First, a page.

In contrast, Justices Scalia and Alito seemed just as convinced by the arguments of the United States and dismissive of Judulang’s contentions.

Chief Justice Roberts and Justice Kennedy both asked relatively few questions, none of  which revealed much about their views on the merits.  Justice Thomas’s standard silence was even more inscrutable.

To the extent that the questions revealed much, they suggested that the Justices for the most part viewed the case as a garden-variety statutory interpretation/administrative agency case.  No Justice suggested that this case might be the appropriate one for any broad pronouncements about judicial review of immigration laws.  Only Justice Kennedy even for a moment touched on that issue with a brief disparagement of the constitutional component of the Second Circuit’s decision in Francis v. INS.

The Justices did not ask any questions about the “plenary power” doctrine, an artifact of immigration law that bars judicial review of the U.S. immigration laws.  Except for Justice Kennedy’s brief comment about the constitutional part of that case, little was said about Francis v. INS.  Given the Justices’ failure to pursue questioning on this topic, it seems unlikely that the Supreme Court in Judulang will wade into the realm of the constitutional review of the immigration laws.

Suggesting a narrow approach to deciding the case, Justice Sotomayor raised the “practical question” whether the issue in Judulang v. Holder was likely to frequently recur given that the statute has been repealed and the Section 212(c) cases will slowly but surely diminish in number over time.  Justice Alito expressed interest in how many cases – several hundred, he was told – would be affected by the Court’s decision in the case,

I mentioned in the preview to the oral argument that “[i]If nothing else, Judulang v. Holder is likely to remind Court watchers once again just how complicated the U.S. immigration laws are.”  The oral arguments support my prediction.  At one point, Justice Breyer observed, “I worry we’re in an arcane area of the law.”  Justice Ginsburg stated bluntly “I think this is a very confusing set of decisions” – one was an agency ruling that dated back many decades when Justice Jackson was serving as U.S. Attorney General.

The arguments of the parties confused the Justices as well.  Justice Kagan remarked that the argument of the United States was “far from the statute. . . . miles away from the statute.”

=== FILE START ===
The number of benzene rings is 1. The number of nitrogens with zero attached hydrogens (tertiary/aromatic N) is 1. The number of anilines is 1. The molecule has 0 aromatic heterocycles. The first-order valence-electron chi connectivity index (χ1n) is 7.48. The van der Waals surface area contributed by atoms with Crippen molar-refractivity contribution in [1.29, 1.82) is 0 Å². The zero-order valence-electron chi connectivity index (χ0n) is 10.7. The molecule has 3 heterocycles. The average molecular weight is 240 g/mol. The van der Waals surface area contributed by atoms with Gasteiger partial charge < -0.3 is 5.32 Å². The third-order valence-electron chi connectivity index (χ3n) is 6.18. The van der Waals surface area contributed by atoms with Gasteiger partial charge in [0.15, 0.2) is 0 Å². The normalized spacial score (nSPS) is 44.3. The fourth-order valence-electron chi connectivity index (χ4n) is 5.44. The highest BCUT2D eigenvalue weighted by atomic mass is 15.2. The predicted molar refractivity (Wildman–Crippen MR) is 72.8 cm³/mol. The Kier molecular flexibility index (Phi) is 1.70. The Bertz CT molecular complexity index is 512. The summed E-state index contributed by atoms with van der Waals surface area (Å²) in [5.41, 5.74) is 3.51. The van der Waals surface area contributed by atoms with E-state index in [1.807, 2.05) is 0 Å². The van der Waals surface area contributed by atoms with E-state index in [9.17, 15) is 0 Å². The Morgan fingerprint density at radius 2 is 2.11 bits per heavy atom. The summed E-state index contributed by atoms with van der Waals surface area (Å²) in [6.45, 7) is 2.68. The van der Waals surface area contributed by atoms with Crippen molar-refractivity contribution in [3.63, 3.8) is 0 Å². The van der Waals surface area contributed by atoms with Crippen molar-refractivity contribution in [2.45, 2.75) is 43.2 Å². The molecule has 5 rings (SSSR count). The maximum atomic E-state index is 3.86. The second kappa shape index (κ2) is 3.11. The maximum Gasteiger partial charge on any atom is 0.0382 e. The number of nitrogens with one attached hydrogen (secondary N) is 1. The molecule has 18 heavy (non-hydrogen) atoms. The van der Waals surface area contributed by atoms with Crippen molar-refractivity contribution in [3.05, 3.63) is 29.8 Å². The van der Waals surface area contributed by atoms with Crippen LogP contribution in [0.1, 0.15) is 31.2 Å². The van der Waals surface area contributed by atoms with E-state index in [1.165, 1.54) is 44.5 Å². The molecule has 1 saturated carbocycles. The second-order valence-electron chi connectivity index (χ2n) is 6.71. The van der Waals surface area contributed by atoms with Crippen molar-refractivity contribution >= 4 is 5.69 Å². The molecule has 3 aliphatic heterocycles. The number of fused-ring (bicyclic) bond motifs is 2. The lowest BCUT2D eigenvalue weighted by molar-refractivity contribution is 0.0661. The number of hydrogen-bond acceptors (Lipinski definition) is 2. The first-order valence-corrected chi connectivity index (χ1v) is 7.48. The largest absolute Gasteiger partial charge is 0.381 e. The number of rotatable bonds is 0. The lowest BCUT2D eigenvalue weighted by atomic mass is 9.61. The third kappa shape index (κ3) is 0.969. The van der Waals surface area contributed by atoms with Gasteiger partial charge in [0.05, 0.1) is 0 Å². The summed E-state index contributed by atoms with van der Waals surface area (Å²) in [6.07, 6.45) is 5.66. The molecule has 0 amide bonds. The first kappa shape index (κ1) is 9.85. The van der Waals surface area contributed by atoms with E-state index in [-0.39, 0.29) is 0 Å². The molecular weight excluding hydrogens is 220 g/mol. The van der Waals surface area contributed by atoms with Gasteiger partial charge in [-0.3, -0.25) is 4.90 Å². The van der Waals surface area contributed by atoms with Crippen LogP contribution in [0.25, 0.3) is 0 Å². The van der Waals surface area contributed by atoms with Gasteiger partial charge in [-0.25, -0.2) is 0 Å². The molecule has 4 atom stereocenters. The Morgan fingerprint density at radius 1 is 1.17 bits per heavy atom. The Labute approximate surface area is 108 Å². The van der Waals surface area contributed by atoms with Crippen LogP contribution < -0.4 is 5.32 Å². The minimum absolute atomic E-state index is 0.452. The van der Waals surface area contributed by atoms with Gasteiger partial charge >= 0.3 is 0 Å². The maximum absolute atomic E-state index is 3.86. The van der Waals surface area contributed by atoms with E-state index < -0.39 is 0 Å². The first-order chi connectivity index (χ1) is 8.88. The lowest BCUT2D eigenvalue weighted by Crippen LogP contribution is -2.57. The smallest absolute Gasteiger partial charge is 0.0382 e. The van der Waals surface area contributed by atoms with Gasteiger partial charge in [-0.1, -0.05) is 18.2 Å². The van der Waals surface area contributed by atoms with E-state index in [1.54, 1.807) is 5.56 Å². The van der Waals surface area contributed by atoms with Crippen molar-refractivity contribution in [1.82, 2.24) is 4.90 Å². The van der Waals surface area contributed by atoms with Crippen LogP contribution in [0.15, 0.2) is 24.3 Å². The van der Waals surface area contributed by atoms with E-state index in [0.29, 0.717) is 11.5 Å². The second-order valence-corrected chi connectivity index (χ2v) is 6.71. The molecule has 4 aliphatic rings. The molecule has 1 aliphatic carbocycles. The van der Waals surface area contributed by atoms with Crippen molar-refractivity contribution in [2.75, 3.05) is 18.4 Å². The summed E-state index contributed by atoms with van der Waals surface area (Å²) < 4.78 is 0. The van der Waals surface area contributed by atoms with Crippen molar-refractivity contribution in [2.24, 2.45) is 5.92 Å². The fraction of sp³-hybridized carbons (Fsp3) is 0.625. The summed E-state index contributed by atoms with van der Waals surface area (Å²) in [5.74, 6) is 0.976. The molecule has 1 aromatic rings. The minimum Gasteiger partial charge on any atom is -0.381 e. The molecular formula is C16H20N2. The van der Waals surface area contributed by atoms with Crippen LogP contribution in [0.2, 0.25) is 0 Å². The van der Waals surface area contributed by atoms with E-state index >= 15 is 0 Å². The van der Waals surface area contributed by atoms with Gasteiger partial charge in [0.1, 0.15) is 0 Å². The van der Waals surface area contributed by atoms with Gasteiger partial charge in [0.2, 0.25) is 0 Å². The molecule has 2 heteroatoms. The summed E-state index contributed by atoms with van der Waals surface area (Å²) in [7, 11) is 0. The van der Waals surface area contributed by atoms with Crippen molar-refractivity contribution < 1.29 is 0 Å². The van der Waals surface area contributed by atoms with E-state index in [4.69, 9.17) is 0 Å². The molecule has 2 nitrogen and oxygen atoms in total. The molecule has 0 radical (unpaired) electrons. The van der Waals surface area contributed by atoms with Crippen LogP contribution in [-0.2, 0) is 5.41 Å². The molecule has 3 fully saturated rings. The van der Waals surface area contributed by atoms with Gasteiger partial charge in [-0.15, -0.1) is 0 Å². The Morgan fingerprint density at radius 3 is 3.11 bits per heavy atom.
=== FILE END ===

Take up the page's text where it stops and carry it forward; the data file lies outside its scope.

The Justices’ questioning at times betrayed limited experience with the practicalities of immigration law.  Chief Justice Roberts, for example, questioned whether Judulang would rely on the availability of Section 212(c) relief when he pleaded guilty to voluntary manslaughter; the Chief apparently did not recall how important the immigration consequences of a criminal conviction might be to a noncitizen when deciding to accept a plea, which the Court recently recognized in its landmark decision of Padilla v. Kentucky (2010), which held that an ineffective assistance of counsel claim can be based on the failure of an attorney to explain the immigration consequences of a plea.

At various times during oral argument, the Justices did not seem to understand that, even if the noncitizen was not precluded from Section 212(c) relief, the immigration court still could deny the relief on a number of grounds, including a negative exercise of discretion.

In sum, based on the briefing and the oral arguments, my best guess is that the Court will decide Judulang v. Holder as a garden-variety statutory interpretation/administrative agency case and not make any broad pronouncements about the scope of judicial review of the constitutionality of the immigration laws.  If forced to hazard a guess on the likely victor, my instincts tell me that a majority of the Court will decide the case on narrow grounds in favor of Joel Judalang.

Posted in Judulang v. Holder, Featured, Merits Cases

Recommended Citation: Kevin Johnson, Argument recap: Former Section 212(c) relief from removal for lawful permanent residents convicted of aggravated felonies, SCOTUSblog (Oct. 17, 2011, 1:01 PM), http://www.scotusblog.com/2011/10/argument-recap-judulang-v-holder-former-section-212c-relief-from-removal-for-lawful-permanent-residents-convicted-of-aggravated-felonies/